Saturday, December 23, 2006

Luck Won’t Get Us There, We Have To Make Our Own Good Morning Together

Posted by olvlzl.

I haven’t seen the movie about Murrow yet, not going to the movies for years at a time, I get behind. I just saw “Chicken Run” the other night. The last time I went to a movie theater was when “Hairspray” was in its first time round at the Knee Cramp Bijou. It’s on my list of things that I’ll see someday. Always been more of a music person, you see.

ut even without the historical perspective that the best of Hollywood might give, I’m going to go out on a limb. Bill Moyers, the greatest English language, broadcast journalist in history, certainly the greatest from the United States, still walks among us. I'm trying to think of a Goodnight and Good Luck incident in his life that will make for a movie script and am having a hard time coming up with one. Drama there has been but not, so far, that kind of thing. That he may never be honored with a cinematic memorial will, probably, lead to doubters of my assertion but I’m still making it. For what he has accomplished in hard reporting I’m confident in saying that the close competition for the title, either through corporate or historical circumstances, didn't quite go as far as his best work on NOW and several of his special reports broadcast on PBS. His broadcast in the 1980s pointing out the hypocrisy and dishonesty of the then high riding and ascendent fundamentalists and his lifting of numerous cover ups of corporate wrong doing are unmatched by any other individual.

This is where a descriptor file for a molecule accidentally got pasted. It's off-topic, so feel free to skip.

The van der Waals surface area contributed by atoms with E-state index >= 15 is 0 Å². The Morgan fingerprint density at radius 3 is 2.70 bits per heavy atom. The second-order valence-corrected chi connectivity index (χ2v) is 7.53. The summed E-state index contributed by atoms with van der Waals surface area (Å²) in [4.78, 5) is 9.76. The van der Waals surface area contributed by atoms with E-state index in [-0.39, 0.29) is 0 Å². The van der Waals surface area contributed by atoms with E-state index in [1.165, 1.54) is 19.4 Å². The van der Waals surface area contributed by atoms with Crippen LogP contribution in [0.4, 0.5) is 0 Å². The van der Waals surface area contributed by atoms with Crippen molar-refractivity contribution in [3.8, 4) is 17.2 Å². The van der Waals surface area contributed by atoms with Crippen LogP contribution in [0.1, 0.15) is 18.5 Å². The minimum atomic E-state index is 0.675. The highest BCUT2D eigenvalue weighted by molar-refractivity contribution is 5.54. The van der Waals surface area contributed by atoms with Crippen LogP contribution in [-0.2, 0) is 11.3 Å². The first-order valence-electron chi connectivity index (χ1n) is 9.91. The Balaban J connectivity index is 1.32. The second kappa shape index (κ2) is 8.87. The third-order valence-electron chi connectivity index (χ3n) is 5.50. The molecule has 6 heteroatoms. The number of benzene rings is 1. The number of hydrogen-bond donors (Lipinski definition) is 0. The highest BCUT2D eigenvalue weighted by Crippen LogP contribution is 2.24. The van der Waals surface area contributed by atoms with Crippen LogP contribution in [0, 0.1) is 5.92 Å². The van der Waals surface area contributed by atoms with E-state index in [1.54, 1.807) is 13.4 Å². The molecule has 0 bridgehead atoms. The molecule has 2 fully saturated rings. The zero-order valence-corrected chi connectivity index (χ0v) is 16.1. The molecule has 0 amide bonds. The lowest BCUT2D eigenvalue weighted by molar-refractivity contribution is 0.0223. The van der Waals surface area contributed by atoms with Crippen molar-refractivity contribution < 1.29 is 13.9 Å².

A lot of his success is due to his knowledge of many things, his devotion to the basis of democracy and his fine writing. The kinds of things that are career killers in today’s corporate media. The rest is courage and moral integrity. The kind that doesn’t skimp due to professional mores.

Bill Moyers has "A Parable For Our Times" which is the best seasonal meditation I've seen so far this year.

Of course it’s hard to grasp what really motivated this movement. Many of the new conservative elites profess devotion to the needs of ordinary people, in contrast with some of their counterparts a hundred years ago who were often Social Darwinists, and couldn’t have been more convinced that a vast chasm between the rich and poor is the natural state of things. But after 30 years of conservative revival and a dramatic return of the discredited “voodoo economics” of the 1980s under George W. Bush, it’s reasonable to follow the old biblical proverb that says by their fruits you shall know them. By that realistic standard, I think the Nobel Laureate economist Robert Solow’s analysis sums it up well: What it’s all about, he simply said, is “the redistribution of wealth in favor of the wealthy and of power in favor of the powerful."